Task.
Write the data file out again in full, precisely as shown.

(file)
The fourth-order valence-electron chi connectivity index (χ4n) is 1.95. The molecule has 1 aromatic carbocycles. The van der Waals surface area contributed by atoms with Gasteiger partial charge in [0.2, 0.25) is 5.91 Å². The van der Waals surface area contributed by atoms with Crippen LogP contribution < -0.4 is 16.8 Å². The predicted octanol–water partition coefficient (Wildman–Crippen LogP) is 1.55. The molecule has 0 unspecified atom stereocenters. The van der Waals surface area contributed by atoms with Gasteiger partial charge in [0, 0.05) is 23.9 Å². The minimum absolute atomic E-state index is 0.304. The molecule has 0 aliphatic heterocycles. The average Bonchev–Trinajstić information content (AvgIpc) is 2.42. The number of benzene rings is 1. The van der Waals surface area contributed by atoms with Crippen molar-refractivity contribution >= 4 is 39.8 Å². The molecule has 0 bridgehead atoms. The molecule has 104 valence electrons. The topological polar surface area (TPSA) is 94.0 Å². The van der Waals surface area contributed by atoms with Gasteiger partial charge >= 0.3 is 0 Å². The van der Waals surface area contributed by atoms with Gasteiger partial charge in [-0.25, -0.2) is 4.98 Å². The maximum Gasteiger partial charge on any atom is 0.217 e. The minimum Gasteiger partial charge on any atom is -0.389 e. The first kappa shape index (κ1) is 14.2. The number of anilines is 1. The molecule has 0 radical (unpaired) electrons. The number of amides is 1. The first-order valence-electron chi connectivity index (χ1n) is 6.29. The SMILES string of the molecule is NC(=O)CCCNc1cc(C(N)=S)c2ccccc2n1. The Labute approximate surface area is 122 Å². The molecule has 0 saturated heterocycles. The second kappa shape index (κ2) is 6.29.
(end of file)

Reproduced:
The fourth-order valence-electron chi connectivity index (χ4n) is 1.95. The molecule has 1 aromatic carbocycles. The van der Waals surface area contributed by atoms with Gasteiger partial charge in [0.2, 0.25) is 5.91 Å². The van der Waals surface area contributed by atoms with Crippen LogP contribution < -0.4 is 16.8 Å². The predicted octanol–water partition coefficient (Wildman–Crippen LogP) is 1.55. The molecule has 0 unspecified atom stereocenters. The van der Waals surface area contributed by atoms with Gasteiger partial charge in [0, 0.05) is 23.9 Å². The minimum absolute atomic E-state index is 0.304. The molecule has 0 aliphatic heterocycles. The average Bonchev–Trinajstić information content (AvgIpc) is 2.42. The number of benzene rings is 1. The van der Waals surface area contributed by atoms with Crippen molar-refractivity contribution >= 4 is 39.8 Å². The molecule has 0 bridgehead atoms. The molecule has 104 valence electrons. The topological polar surface area (TPSA) is 94.0 Å². The van der Waals surface area contributed by atoms with Gasteiger partial charge >= 0.3 is 0 Å². The van der Waals surface area contributed by atoms with Gasteiger partial charge in [-0.25, -0.2) is 4.98 Å². The maximum Gasteiger partial charge on any atom is 0.217 e. The minimum Gasteiger partial charge on any atom is -0.389 e. The first kappa shape index (κ1) is 14.2. The number of anilines is 1. The molecule has 0 radical (unpaired) electrons. The number of amides is 1. The first-order valence-electron chi connectivity index (χ1n) is 6.29. The SMILES string of the molecule is NC(=O)CCCNc1cc(C(N)=S)c2ccccc2n1. The Labute approximate surface area is 122 Å². The molecule has 0 saturated heterocycles. The second kappa shape index (κ2) is 6.29.